Now speaking of areas with most need, we have Sheridan Library. And I have to say I found the presentation by the Mississauga consultant fascinating. For one thing, she used 2004 data. For those who need the Obvious spelled out for them 2004 was five years ago!

The other odd item was the difference of opinion about the needs of the community in the immediate area. The City of Mississauga consultant downplayed the need —that there were other parts of Mississauga more “at-risk”. Then the E.S.L. (English as a Second Language) teacher for the nearby Oakridge Public School, who attended to support his kids, provided data showing that the Peel District School Board identified his school —Oakridge, as Number One in terms of  need.

Two studies. Two very different findings. Something is very wrong here.

I suppose that this is as good a place as any to tell readers that in my former life, I taught at Oakridge Public School back in the mid 70’s. Many youngsters were needy back then!

A lot of people attended this meeting to defend the Sheridan Library. But I have to congratulate that Oakridge E.S.L. teacher because he served up data. Facts.

As a result of the information he provided, he’s made it possible for me to file Freedom of Information on various aspects of the Sheridan Library. (I won’t reveal more because I know the minions of evil empire move their lips to this Blog.)


Here’s the bottomline.

Mississauga Mayor Hazel McCallion  has the following message.

“Please, spread the news that this library is NOT closing. “

And I’m only too happy to.


And not only that but just from examining the Mayor’s face during her speech and afterwards, it’s a pretty good guess that she’s going to see that this needy community’s largely new immigrants (and the Oakridge kids) get a library reflective of those needs.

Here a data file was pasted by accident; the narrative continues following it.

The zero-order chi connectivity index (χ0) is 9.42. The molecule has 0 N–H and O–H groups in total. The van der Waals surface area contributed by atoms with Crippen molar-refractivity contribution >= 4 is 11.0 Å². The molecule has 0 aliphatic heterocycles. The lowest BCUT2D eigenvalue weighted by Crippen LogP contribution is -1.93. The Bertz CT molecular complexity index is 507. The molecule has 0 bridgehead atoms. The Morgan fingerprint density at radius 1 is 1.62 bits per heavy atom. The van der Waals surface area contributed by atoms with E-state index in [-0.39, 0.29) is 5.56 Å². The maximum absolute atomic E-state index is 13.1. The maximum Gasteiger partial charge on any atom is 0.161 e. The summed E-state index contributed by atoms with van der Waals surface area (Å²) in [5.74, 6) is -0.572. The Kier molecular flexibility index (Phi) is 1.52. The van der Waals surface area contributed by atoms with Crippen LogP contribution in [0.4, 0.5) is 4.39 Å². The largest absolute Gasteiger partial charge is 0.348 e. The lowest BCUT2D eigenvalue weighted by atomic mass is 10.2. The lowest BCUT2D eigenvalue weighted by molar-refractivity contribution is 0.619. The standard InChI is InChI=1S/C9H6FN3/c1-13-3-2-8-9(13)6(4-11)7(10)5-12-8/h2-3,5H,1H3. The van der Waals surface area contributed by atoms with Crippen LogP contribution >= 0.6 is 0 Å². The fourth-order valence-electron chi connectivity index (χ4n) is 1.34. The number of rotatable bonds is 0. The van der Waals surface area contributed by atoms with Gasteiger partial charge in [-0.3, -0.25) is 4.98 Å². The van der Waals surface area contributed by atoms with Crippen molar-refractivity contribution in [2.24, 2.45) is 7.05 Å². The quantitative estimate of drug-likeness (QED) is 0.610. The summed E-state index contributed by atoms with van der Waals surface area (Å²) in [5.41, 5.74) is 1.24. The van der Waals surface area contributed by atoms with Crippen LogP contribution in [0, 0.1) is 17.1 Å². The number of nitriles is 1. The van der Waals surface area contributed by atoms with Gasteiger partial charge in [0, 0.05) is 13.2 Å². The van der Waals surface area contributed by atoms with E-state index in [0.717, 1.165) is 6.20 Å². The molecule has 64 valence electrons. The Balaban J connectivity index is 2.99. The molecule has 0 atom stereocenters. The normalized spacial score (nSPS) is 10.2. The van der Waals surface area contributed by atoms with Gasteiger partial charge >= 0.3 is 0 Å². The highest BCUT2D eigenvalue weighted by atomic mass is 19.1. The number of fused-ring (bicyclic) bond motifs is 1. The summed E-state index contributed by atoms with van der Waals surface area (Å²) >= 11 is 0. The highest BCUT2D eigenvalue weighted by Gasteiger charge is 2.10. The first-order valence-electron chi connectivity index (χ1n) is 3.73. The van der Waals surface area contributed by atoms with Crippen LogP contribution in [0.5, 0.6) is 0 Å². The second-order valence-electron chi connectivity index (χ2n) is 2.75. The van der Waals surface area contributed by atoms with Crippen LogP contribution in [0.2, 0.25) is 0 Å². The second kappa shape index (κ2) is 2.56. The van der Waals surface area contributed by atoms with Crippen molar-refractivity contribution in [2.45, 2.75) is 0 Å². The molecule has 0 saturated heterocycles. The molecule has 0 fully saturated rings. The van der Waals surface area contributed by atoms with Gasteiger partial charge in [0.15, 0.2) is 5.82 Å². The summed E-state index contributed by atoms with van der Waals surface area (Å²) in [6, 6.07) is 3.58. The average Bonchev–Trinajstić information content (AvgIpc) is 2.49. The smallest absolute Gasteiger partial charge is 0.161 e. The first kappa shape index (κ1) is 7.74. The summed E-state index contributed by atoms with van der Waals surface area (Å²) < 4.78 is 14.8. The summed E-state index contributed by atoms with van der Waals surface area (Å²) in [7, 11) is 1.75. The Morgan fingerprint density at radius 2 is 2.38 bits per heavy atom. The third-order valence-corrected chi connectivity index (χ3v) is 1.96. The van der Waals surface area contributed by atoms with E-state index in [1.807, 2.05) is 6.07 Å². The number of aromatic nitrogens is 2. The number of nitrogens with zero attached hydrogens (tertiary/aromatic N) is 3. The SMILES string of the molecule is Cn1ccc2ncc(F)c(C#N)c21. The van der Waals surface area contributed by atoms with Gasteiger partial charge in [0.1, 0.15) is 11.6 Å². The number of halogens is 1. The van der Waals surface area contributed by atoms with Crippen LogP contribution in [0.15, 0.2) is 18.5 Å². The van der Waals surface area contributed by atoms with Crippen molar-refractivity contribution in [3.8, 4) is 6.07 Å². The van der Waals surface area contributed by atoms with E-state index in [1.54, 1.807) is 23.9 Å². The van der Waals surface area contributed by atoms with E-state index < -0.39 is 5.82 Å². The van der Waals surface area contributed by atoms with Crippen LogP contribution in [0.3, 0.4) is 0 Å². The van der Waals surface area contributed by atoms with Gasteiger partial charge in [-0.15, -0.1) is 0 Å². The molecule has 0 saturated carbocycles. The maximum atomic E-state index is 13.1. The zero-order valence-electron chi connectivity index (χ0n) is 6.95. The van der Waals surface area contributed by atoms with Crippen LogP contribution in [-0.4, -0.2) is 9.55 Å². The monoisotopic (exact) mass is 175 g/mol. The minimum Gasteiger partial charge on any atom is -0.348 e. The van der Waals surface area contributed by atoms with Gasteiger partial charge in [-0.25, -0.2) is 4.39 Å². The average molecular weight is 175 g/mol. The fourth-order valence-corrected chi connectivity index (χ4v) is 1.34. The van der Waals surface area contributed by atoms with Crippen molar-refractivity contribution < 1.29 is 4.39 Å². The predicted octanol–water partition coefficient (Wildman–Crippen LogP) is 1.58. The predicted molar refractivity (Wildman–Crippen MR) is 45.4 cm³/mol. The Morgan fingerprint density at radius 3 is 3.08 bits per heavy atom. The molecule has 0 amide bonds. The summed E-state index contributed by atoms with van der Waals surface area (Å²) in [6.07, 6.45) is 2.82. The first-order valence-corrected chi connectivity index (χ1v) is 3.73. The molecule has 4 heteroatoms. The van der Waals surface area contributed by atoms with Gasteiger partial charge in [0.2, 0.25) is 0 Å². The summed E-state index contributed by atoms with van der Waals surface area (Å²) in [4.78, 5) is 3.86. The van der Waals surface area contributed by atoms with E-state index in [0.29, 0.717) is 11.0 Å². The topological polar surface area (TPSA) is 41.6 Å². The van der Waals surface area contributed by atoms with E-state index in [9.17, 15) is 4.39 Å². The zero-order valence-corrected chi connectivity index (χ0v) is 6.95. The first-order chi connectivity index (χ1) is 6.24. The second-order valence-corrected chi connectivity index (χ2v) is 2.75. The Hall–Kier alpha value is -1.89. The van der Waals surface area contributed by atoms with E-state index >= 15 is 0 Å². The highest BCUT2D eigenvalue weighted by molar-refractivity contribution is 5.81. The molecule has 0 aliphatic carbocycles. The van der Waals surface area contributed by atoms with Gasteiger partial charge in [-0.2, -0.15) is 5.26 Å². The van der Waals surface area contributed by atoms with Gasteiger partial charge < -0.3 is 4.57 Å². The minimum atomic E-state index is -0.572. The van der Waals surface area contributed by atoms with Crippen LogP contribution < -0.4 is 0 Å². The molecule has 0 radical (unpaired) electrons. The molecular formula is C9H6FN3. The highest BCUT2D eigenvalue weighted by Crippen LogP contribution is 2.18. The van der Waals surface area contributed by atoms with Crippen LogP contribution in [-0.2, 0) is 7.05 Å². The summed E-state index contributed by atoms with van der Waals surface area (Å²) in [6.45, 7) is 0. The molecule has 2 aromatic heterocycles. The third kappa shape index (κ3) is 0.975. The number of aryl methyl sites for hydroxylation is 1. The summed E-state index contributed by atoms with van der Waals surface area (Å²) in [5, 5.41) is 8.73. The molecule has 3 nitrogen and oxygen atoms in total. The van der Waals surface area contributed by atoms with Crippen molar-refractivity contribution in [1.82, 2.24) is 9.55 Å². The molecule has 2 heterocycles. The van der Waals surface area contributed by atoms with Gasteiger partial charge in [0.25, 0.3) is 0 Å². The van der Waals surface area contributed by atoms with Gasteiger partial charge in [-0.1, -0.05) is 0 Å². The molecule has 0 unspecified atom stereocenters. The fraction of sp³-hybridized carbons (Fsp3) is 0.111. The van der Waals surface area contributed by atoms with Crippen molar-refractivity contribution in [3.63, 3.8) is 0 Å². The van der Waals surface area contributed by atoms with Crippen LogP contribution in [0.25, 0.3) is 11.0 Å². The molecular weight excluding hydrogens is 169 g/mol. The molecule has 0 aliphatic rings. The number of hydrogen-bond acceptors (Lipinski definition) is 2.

Ward Councillor Katie Mahoney has defended Sheridan Library every single time it was threatened. Afterwards, I even stood in line to speak with her and thank her for the resolute defence she played on behalf of these people. Mahoney squawked every single time. And her last Council squawk made it clear to Mississauga Staff not to bring up the topic of closing again.

Still, a Councillor has surprising little power.

What has guaranteed a brighter future for Sheridan Library is McCallion herself.  I’m convinced that the Mississauga Mayor did not know the embarrassing conditions at Sheridan Library. Frankly I had my eyes opened too Wednesday evening as well.

The cramped conditions and aging books sure turned the mississauga.ca News Release,  “Service Options Review for the Sheridan Community” into an Orwellian joke.

Down at the very bottom of the City’s News Release. it states:

Mississauga is Canada’s sixth largest city with a population of more than 700,000. With well-established infrastructure and state of the art facilities, the City is considered to be an employer of choice, delivering quality municipal programs and services to its citizens. Mississauga is a dynamic, diverse, and progressive municipality, known for its economic strength and for being Canada’s safest city.

“state of the art facilities”?! STICK IT YOU SPINMEISTERS IN COMMUNICATIONS!

Well, I certainly feel better now…

So here is video of Mayor McCallion’s wonderful address to the Sheridan Library Community Wednesday evening.  And the transcript of the video. All for the record.


(Click here to go directly to the clip on YouTube)

TRANSCRIPT  Mayor Hazel McCallion Sheridan Library April 15, 2009 public meeting:

Thank you very much and I came to listen. And there are some excellent suggestions put forward.

And I want you to know that your Councillor has protected this library.

And I want you to know that myself and the Councillor and even Councillor Mullin, is concerned about reducing the library hours.

Because I really believe the library, in many years, is the community centre as much as it is, especially for the students.

And you know, today, in order for Canada to be competitive, it is so important that our children get every opportunity to learn more because that’s the only way will remain competitive.

[Apologies, battery change]

The services, by the way, Paul, [Ed: Commissioner of Community Services, Paul Mitcham] that we provide in this library obviously is not adequate. I hate to hear that there’s not enough computers. Today, the children, when they’re doing their research, the computer is such a key to it.

So I heard two things tonight –how the library is stocked. Is it that same as others libraries in the area? I don’t mean all libraries. We DO have the Central Library. And we DO have a district library. And we have a [inaudible] library and therefore they should be all equal, whether the neighbourhood is here or in Streetsville or Erin Mills or wherever it is.